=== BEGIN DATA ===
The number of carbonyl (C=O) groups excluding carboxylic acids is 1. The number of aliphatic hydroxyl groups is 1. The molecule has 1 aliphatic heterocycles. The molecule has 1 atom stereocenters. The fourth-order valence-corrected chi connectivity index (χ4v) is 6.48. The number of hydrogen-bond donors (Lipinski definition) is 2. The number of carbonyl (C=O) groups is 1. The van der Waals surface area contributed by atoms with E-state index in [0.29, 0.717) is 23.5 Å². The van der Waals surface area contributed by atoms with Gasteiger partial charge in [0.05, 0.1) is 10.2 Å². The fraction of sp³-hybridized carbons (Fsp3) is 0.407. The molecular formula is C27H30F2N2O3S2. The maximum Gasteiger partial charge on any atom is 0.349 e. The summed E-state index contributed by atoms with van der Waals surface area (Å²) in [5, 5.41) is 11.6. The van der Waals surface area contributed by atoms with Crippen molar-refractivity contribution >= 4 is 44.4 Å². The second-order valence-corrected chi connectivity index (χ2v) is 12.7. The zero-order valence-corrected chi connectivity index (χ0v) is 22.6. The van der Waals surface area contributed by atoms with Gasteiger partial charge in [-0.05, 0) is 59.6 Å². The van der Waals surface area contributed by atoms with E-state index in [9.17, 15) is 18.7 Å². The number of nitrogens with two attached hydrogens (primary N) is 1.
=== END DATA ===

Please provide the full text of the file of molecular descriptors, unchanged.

The number of carbonyl (C=O) groups excluding carboxylic acids is 1. The number of aliphatic hydroxyl groups is 1. The molecule has 1 aliphatic heterocycles. The molecule has 1 atom stereocenters. The fourth-order valence-corrected chi connectivity index (χ4v) is 6.48. The number of hydrogen-bond donors (Lipinski definition) is 2. The number of carbonyl (C=O) groups is 1. The van der Waals surface area contributed by atoms with E-state index in [0.29, 0.717) is 23.5 Å². The van der Waals surface area contributed by atoms with Gasteiger partial charge in [0.05, 0.1) is 10.2 Å². The fraction of sp³-hybridized carbons (Fsp3) is 0.407. The molecular formula is C27H30F2N2O3S2. The maximum Gasteiger partial charge on any atom is 0.349 e. The summed E-state index contributed by atoms with van der Waals surface area (Å²) in [5, 5.41) is 11.6. The van der Waals surface area contributed by atoms with Crippen molar-refractivity contribution >= 4 is 44.4 Å². The second-order valence-corrected chi connectivity index (χ2v) is 12.7. The zero-order valence-corrected chi connectivity index (χ0v) is 22.6. The van der Waals surface area contributed by atoms with Gasteiger partial charge in [-0.05, 0) is 59.6 Å². The van der Waals surface area contributed by atoms with E-state index in [9.17, 15) is 18.7 Å². The number of nitrogens with two attached hydrogens (primary N) is 1.